Plastic bag levy goes into a black hole
Ten years after the government began regulating the use of plastic bags there is no certainty about where the millions of rands paid for bags have gone.
In an attempt to reduce the number of plastic bags polluting the country, the government introduced a 3c levy on recyclable bags in 2003.
Shoppers have since had to buy bags at supermarket tills or use their own.
At the time, the government said the Treasury would collect money from plastic bag manufacturers and allocate it to the creation of "green" jobs and the building of waste-disposal plants.
At first, the handling of the funds collected was outsourced to a section 21 company, Buyisa e-Bags, but a year ago the Department of Environmental Affairs took over the task amid allegations of corruption and abuse of public funds, according to department spokesman Albi Modise.
The plastic bag levy has since been increased to 4c.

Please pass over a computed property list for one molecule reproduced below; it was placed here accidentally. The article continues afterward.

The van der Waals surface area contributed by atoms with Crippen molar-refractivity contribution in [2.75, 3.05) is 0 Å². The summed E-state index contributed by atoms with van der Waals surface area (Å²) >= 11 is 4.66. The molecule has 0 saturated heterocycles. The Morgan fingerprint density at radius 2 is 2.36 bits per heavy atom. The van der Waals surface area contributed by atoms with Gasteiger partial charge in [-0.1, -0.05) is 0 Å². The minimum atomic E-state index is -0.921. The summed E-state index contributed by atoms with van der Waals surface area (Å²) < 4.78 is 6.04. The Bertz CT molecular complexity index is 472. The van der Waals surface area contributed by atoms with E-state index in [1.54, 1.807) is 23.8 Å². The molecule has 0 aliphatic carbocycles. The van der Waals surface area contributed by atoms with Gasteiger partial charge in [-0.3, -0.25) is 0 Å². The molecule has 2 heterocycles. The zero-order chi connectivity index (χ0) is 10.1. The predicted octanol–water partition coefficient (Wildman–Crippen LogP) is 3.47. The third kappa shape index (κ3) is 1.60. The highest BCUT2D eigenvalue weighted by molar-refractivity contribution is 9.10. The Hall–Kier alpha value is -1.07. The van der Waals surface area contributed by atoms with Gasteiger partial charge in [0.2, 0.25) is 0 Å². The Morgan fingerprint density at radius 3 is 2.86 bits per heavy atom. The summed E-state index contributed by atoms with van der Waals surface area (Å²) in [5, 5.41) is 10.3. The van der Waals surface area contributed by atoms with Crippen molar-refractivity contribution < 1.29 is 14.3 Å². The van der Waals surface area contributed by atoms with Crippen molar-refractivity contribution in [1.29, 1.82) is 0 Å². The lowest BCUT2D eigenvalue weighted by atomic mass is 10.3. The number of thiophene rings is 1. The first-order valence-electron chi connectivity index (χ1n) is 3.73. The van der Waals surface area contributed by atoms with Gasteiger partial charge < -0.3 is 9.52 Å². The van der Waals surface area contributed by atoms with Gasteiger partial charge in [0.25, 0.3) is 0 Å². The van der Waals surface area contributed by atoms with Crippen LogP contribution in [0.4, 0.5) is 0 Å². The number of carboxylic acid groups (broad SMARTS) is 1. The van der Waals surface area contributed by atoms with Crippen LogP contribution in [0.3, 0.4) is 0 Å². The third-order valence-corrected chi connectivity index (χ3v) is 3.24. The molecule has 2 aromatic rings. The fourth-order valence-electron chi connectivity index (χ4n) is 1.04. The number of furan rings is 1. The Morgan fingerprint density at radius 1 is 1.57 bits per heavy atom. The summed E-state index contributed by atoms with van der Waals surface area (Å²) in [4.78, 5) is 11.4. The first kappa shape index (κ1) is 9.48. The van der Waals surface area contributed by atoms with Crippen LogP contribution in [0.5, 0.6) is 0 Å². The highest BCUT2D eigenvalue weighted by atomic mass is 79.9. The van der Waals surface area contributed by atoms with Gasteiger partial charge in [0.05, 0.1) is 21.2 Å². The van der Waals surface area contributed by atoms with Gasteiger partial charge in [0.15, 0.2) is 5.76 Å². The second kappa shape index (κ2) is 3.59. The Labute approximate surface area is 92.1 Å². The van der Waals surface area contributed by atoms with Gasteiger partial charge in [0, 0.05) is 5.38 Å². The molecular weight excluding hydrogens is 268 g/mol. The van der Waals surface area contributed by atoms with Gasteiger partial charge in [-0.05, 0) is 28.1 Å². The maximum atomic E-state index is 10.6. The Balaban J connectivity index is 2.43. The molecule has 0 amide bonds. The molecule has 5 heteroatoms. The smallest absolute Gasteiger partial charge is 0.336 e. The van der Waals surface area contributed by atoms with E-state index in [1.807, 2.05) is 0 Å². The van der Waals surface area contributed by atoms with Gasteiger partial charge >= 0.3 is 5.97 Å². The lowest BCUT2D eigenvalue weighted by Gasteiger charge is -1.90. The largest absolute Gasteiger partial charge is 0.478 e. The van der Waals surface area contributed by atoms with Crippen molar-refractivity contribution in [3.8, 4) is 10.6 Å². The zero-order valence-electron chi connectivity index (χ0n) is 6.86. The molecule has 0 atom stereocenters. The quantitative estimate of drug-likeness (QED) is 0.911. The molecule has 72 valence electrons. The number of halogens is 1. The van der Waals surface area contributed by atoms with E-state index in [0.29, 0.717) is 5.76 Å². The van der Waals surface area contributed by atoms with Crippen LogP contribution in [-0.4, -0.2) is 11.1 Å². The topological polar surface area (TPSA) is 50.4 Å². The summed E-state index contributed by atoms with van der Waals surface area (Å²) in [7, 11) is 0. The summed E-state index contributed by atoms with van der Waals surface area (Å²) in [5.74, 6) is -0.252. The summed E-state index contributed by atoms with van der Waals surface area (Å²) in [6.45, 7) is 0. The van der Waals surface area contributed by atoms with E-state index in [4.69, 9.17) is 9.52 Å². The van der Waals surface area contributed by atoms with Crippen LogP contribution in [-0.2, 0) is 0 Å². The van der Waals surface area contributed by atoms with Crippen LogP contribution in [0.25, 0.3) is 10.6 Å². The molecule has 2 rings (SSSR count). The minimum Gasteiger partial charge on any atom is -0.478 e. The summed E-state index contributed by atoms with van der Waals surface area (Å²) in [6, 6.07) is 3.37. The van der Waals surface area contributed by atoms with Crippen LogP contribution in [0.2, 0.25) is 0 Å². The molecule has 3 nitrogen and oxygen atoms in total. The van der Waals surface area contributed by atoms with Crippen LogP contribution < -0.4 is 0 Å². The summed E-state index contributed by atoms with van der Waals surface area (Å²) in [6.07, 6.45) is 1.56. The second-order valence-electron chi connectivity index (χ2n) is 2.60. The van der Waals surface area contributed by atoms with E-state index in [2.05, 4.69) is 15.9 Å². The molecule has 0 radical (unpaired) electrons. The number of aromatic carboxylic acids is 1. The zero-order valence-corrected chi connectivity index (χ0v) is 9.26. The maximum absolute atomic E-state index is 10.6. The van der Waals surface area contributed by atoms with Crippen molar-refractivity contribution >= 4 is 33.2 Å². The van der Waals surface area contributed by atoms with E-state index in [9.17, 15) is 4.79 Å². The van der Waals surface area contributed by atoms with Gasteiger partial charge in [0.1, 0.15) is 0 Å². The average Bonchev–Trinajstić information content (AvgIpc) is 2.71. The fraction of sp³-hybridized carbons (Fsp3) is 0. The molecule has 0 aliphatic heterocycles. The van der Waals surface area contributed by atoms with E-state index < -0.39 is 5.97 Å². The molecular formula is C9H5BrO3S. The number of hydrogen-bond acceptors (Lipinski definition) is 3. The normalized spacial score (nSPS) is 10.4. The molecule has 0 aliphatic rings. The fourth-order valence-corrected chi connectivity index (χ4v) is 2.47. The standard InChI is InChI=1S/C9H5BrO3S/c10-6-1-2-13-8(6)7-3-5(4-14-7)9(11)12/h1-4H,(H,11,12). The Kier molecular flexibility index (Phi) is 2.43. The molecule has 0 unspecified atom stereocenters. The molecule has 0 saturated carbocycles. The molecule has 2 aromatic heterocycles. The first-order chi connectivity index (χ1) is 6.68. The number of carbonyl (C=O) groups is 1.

Modise said that in 2009-2010 Buyisa collected about R174-million in levies.
It had established 15 plastic bag buy-back centres and supported 25 existing facilities.
But it was not possible to say how many of the 1900 to 3800 new jobs predicted had been created or how many bags had been recycled, he said.
"Currently, there is no obligation on the recycling industry to report on numbers of bags recycled. This will be rectified with the implementation of the Waste Act and its waste-information regulations," Modise said.
Retailers, too, are in the dark about where the money has gone.
Mike Prentice, marketing executive of Spar, said: "What the government is doing [with the money], to be honest with you, we don't know."
Depending on the region and the competition, bags cost consumers about 40c each.
"The problem is that it is our cost; we make nothing on the selling of these plastic bags. They cost us more than we sell them for."
Pick n Pay spokesman Jennifer Crocker said: "We contribute to the plastic bag levy but we have not had any updated information from the government regarding how this levy is spent, or of the establishment of recycling plants."
Annabé Pretorius, of the SA Plastics Recycling Organisation, said the government had not told the industry what it used the levy for: "In its books it is an environmental levy and can be used as fiscal income."